Okay, next idea. There are sites that offer support to people with illnesses, and what they do is they assign a “mail sender” to each person, or else they post mailing info for all the people and anyone can send them mail. The idea is that getting regular little surprises in the mail (a letter, a postcard, a greeting card, a little gift like soap or a box of tea or stickers, a medium gift like a mug or a hat or stationery or a $5 gift card) is good for morale. I can’t remember any of the names of these sites (it seems like all of them involve the word “angel”) (oh, here’s the one I read about in People awhile back, and here’s one for children), but it’s the sort of thing you could do for her yourself: a steady stream of small things in the mail might have more impact (on your postage budget, too, unfortunately) than one big package.

Furthermore, you may be able to recruit others to work on this with you. I can’t even tell you how much I love buying gifts and mailing them, so I’d LOVE to help—and maybe other bloggers/readers or others of your friends or her friends/relatives would want to help too.

Reader Question: Decluttering the Wedding Dress

Christy writes:

I have a decluttering/wedding dress question. I’m in the midst of a huge declutter, and I can’t decide what to do with my wedding dress. I’ve been married for 11 years and haven’t once looked at my dress until I embarked on operation get rid of stuff. I need opinions. Keep or donate? I can’t decide! What did you and your readers do?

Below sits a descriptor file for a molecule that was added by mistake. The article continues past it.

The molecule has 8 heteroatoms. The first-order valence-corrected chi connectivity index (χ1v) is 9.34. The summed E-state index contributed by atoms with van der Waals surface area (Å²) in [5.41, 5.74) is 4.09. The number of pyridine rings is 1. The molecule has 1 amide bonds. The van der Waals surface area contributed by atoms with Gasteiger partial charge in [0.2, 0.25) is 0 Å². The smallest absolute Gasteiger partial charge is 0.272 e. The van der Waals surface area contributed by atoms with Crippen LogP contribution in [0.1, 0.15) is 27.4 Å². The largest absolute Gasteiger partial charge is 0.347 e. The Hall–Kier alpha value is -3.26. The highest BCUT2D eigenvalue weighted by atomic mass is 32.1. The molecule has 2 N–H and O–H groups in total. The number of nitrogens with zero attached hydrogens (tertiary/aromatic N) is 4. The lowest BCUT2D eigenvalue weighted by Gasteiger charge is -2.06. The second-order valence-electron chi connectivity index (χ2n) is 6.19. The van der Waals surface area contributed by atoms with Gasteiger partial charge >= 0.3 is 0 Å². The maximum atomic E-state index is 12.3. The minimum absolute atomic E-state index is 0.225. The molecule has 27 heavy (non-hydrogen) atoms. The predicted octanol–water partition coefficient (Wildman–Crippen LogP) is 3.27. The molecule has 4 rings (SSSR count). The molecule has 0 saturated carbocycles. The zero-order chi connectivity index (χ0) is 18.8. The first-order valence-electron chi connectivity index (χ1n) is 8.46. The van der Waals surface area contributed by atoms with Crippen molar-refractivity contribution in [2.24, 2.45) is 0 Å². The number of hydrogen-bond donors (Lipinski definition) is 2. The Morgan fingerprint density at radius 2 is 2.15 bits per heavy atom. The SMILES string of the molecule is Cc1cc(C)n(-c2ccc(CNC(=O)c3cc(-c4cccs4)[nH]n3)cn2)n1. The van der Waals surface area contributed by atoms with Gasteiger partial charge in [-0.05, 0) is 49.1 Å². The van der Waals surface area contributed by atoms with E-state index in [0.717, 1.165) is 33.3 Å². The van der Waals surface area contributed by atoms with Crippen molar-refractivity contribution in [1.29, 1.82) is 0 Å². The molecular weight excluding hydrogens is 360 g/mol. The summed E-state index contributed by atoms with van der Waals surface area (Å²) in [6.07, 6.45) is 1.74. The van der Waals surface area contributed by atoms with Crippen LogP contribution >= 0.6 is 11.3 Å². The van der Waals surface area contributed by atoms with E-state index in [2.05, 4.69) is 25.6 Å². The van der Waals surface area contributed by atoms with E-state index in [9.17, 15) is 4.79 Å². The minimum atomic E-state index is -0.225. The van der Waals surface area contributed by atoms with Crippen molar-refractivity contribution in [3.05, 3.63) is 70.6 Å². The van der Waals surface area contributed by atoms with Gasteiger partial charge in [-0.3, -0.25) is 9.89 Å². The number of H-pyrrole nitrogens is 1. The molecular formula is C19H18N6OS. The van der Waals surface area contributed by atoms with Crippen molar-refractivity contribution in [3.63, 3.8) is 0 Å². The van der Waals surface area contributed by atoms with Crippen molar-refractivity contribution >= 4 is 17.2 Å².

Oh, neat question! My first wedding dress I intended to keep, and I wondered about maybe dyeing it a different color so I could wear it again. It wasn’t a wedding dress per se, just a white lacy dress bought off a clearance rack in the Better Dresses department—on clearance because it looked wayyyyy too much like a wedding dress for anyone else to buy it, is my guess. And dyeing it would not have worked, I don’t think, but it didn’t matter because the marriage ended Embarrassingly Soon, and I donated the dress to Goodwill, or maybe I threw it away, I can’t remember. Anyway I got rid of it.

My second wedding dress was even LESS weddingish: Paul and I got married with a justice of the peace and no guests, and our goal was to wear clothes we could then wear to other people’s weddings, so he wore nice khaki pants and a white oxford and a tie, and I wore a dark green dress with a floral pattern. We did in fact wear those outfits to a couple of weddings, which was fun and sentimental. I still have the dress even though it’s too small for me now. (This is the problem with losing weight for a wedding.)

But neither of these was a Big White Dress situation. I think that if I’d had a BWD, I would have gotten rid of it during one of our moves. They take up so much space, and have so little use. I think I’d do what the decluttering books advise and “Keep the pictures, not the item”: that is, since there are lots of photos to remind you of the dress, no need to keep the dress itself.

On the other hand, I am the one holding onto a dress that no longer fits me.

What have you guys done with your wedding dresses, those of you who had wedding dresses?